Alter Ego Liability California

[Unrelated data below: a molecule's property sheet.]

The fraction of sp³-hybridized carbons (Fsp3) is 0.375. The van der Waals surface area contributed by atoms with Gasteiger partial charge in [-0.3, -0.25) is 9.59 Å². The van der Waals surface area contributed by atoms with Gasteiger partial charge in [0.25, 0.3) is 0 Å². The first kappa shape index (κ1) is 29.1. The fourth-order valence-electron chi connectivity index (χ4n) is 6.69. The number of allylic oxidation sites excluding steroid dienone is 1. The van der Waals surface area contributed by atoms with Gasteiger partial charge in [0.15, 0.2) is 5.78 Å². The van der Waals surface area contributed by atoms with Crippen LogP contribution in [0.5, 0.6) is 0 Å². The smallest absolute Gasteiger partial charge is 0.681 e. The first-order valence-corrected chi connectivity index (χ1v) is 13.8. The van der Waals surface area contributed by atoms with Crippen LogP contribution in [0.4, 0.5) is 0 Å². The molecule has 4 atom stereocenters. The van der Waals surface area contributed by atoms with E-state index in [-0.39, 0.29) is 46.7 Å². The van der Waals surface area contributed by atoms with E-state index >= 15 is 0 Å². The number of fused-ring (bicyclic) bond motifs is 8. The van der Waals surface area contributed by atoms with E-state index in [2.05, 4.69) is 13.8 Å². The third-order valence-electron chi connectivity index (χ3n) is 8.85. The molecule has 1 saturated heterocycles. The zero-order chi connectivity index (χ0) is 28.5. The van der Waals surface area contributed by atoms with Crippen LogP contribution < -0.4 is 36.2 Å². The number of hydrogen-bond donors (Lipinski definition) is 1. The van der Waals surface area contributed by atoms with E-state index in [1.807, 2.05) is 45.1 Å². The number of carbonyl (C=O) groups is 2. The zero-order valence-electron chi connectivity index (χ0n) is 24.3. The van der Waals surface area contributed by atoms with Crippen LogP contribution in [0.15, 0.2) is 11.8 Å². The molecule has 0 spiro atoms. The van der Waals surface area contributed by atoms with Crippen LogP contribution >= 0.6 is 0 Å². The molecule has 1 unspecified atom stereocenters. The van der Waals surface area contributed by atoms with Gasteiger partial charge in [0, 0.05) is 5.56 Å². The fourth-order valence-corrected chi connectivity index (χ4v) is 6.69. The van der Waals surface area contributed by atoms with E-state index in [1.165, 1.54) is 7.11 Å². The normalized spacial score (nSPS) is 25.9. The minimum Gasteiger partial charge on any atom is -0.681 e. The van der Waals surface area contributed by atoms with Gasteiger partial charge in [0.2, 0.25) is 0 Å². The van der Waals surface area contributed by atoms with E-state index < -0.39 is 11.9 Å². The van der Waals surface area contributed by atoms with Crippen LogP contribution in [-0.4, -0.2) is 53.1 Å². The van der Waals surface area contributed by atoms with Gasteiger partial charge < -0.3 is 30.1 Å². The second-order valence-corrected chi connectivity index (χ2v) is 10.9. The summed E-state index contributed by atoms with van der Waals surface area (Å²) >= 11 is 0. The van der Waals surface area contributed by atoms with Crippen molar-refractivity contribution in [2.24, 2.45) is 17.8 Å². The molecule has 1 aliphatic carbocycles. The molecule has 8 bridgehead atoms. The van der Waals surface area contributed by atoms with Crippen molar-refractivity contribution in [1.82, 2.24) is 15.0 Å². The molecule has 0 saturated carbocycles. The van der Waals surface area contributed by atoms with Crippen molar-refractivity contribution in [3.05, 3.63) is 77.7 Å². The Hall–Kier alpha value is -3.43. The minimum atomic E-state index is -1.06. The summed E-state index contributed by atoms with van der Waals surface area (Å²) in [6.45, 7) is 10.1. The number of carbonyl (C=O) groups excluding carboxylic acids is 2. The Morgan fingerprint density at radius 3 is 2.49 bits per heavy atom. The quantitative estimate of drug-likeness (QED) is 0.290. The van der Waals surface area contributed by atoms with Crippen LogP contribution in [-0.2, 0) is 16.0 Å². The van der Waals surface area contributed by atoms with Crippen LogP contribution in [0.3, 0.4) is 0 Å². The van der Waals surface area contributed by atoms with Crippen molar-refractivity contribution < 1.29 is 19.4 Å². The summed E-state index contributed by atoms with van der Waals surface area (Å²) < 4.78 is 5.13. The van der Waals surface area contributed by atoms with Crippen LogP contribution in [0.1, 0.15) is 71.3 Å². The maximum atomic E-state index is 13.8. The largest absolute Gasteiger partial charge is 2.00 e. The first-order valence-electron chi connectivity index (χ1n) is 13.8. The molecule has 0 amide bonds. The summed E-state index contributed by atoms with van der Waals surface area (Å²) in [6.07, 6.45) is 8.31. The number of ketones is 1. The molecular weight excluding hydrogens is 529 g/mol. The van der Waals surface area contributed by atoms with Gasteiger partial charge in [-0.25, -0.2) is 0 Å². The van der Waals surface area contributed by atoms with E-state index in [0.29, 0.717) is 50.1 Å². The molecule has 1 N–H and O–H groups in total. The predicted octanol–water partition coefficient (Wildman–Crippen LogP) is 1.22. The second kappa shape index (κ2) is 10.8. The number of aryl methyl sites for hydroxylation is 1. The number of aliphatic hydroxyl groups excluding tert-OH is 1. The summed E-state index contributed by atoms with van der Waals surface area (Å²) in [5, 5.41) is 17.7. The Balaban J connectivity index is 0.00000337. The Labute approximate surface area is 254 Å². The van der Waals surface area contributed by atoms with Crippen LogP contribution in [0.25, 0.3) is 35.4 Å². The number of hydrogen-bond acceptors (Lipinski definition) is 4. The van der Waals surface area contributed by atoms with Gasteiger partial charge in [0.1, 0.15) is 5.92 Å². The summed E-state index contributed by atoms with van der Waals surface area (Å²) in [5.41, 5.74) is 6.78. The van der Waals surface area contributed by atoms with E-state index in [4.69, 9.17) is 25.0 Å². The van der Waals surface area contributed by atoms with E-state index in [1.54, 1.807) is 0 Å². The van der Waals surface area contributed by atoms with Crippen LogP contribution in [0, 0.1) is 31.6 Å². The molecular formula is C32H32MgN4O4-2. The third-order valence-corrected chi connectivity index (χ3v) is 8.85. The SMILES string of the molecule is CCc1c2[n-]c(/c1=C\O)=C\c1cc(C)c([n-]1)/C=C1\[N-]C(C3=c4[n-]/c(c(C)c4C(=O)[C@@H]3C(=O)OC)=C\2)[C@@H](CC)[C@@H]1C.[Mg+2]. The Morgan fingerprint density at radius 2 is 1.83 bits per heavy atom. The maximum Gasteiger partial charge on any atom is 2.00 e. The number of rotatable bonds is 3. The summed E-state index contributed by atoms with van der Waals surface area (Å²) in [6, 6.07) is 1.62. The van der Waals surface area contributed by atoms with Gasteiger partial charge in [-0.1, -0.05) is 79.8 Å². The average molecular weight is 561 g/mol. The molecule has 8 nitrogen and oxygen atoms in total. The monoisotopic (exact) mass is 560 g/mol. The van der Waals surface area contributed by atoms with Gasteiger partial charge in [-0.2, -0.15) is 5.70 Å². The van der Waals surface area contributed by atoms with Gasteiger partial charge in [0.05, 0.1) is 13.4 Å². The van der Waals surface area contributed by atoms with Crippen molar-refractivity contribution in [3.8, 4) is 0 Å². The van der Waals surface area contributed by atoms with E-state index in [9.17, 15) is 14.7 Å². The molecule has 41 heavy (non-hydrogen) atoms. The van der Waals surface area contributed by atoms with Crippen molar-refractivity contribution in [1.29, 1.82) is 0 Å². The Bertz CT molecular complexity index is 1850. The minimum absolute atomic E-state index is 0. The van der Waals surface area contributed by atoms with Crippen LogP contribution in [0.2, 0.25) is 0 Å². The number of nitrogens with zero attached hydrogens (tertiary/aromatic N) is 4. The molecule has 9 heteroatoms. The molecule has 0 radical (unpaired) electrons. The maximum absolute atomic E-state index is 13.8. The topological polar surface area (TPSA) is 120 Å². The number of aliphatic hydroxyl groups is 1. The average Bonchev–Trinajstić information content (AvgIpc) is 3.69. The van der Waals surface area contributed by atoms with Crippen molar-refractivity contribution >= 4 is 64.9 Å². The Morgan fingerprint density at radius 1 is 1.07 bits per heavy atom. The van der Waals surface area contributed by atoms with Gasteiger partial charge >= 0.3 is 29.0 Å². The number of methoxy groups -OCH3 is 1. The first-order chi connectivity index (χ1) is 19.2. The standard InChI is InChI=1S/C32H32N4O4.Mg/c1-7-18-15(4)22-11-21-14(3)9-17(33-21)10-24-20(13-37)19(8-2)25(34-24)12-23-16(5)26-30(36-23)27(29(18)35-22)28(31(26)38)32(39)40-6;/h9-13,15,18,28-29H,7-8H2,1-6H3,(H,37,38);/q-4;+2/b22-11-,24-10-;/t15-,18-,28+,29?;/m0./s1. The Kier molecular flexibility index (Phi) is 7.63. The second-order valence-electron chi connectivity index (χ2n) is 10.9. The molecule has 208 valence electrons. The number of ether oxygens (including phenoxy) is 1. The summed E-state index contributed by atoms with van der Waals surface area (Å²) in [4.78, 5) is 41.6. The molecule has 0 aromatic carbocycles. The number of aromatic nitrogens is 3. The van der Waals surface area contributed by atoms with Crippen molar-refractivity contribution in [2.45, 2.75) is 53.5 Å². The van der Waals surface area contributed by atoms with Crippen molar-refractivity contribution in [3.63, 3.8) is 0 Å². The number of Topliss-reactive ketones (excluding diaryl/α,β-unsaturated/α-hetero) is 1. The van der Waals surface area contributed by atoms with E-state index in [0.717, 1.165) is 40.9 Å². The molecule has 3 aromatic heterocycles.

In Associated Vendors, Inc. v. Oakland Meat Co., Inc. (1962) 210 Cal.App.2d 825, 838-840, the court listed a variety of factors pertinent to a determination of alter ego liability: Commingling of funds and other assets; (1) Failure to maintain minutes or adequate corporate records; (2) Sole ownership of all of the stock of a corporation by one individual or members of a family; (3) Holding out by an individual that he or she is personally liable for the debts of the corporation; (4) Confusion of the records of separate entities; (5) Failure to obtain authority to issue stock or to subscribe to or issue the same; (6) Identical equitable ownership in two entities; (7) Failure to segregate funds of separate entities; (8) Treatment by an individual of the assets of the corporation as his or her own; (9) Unauthorized diversion of corporate funds or assets to other than corporate uses; Use of the same office or business location; employment of the same employees and/or attorney; failure to adequately capitalize a corporation; total absence of corporate assets; (10) Use of the corporation as a mere shell, instrumentality, or conduit for a single venture or the business of an individual or another corporation; (11) Concealment and misrepresentation of the responsible ownership; (12) Disregard of legal formalities and the failure to maintain arm's length relationship among related entities; use of corporate entity to procure labor, services, or merchandize for another person or entity; (13) Diversion of assets from a corporation by or to a stockholder or other person or entity to the detriment of creditors or the manipulation of assets and liabilities between entities; (14) Contracting with another with intent to avoid performance by use of a corporate entity as a shield against personal liability or use of a corporation as a subterfuge of illegal transactions; (15) Formation and use of a corporation to transfer to it the existing liability of another person or entity.